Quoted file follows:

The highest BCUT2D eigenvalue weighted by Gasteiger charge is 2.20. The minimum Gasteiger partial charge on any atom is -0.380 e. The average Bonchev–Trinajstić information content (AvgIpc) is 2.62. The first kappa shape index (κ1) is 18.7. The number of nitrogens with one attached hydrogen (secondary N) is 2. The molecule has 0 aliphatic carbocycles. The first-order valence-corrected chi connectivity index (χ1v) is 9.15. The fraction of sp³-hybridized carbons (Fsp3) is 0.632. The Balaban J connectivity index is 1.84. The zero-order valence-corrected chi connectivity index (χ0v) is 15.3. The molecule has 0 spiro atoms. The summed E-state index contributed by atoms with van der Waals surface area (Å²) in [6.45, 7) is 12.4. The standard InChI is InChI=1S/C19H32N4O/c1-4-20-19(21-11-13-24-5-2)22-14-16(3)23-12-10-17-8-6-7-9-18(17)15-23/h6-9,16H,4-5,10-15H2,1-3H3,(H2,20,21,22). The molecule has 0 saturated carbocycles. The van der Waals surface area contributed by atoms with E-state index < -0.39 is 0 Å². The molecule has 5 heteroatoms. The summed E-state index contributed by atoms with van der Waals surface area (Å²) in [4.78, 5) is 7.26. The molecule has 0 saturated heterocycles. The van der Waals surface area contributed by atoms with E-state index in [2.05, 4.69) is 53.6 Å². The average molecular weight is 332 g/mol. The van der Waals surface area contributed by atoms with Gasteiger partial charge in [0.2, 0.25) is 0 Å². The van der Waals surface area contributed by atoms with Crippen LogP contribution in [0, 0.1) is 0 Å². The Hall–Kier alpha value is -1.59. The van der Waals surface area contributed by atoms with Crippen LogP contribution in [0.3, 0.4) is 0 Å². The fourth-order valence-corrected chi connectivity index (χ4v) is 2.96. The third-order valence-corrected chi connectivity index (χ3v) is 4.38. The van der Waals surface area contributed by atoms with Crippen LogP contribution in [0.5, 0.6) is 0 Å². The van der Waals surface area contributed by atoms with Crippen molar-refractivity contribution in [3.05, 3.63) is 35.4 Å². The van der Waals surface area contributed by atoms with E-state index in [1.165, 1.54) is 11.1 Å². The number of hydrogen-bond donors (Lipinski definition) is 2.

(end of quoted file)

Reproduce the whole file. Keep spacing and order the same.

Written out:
The highest BCUT2D eigenvalue weighted by Gasteiger charge is 2.20. The minimum Gasteiger partial charge on any atom is -0.380 e. The average Bonchev–Trinajstić information content (AvgIpc) is 2.62. The first kappa shape index (κ1) is 18.7. The number of nitrogens with one attached hydrogen (secondary N) is 2. The molecule has 0 aliphatic carbocycles. The first-order valence-corrected chi connectivity index (χ1v) is 9.15. The fraction of sp³-hybridized carbons (Fsp3) is 0.632. The Balaban J connectivity index is 1.84. The zero-order valence-corrected chi connectivity index (χ0v) is 15.3. The molecule has 0 spiro atoms. The summed E-state index contributed by atoms with van der Waals surface area (Å²) in [6.45, 7) is 12.4. The standard InChI is InChI=1S/C19H32N4O/c1-4-20-19(21-11-13-24-5-2)22-14-16(3)23-12-10-17-8-6-7-9-18(17)15-23/h6-9,16H,4-5,10-15H2,1-3H3,(H2,20,21,22). The molecule has 0 saturated carbocycles. The van der Waals surface area contributed by atoms with E-state index < -0.39 is 0 Å². The molecule has 5 heteroatoms. The summed E-state index contributed by atoms with van der Waals surface area (Å²) in [4.78, 5) is 7.26. The molecule has 0 saturated heterocycles. The van der Waals surface area contributed by atoms with E-state index in [2.05, 4.69) is 53.6 Å². The average molecular weight is 332 g/mol. The van der Waals surface area contributed by atoms with Gasteiger partial charge in [0.2, 0.25) is 0 Å². The van der Waals surface area contributed by atoms with Crippen LogP contribution in [0, 0.1) is 0 Å². The Hall–Kier alpha value is -1.59. The van der Waals surface area contributed by atoms with Crippen LogP contribution in [0.3, 0.4) is 0 Å². The fourth-order valence-corrected chi connectivity index (χ4v) is 2.96. The third-order valence-corrected chi connectivity index (χ3v) is 4.38. The van der Waals surface area contributed by atoms with Crippen LogP contribution in [0.5, 0.6) is 0 Å². The van der Waals surface area contributed by atoms with Crippen molar-refractivity contribution in [3.05, 3.63) is 35.4 Å². The van der Waals surface area contributed by atoms with E-state index in [1.165, 1.54) is 11.1 Å². The number of hydrogen-bond donors (Lipinski definition) is 2.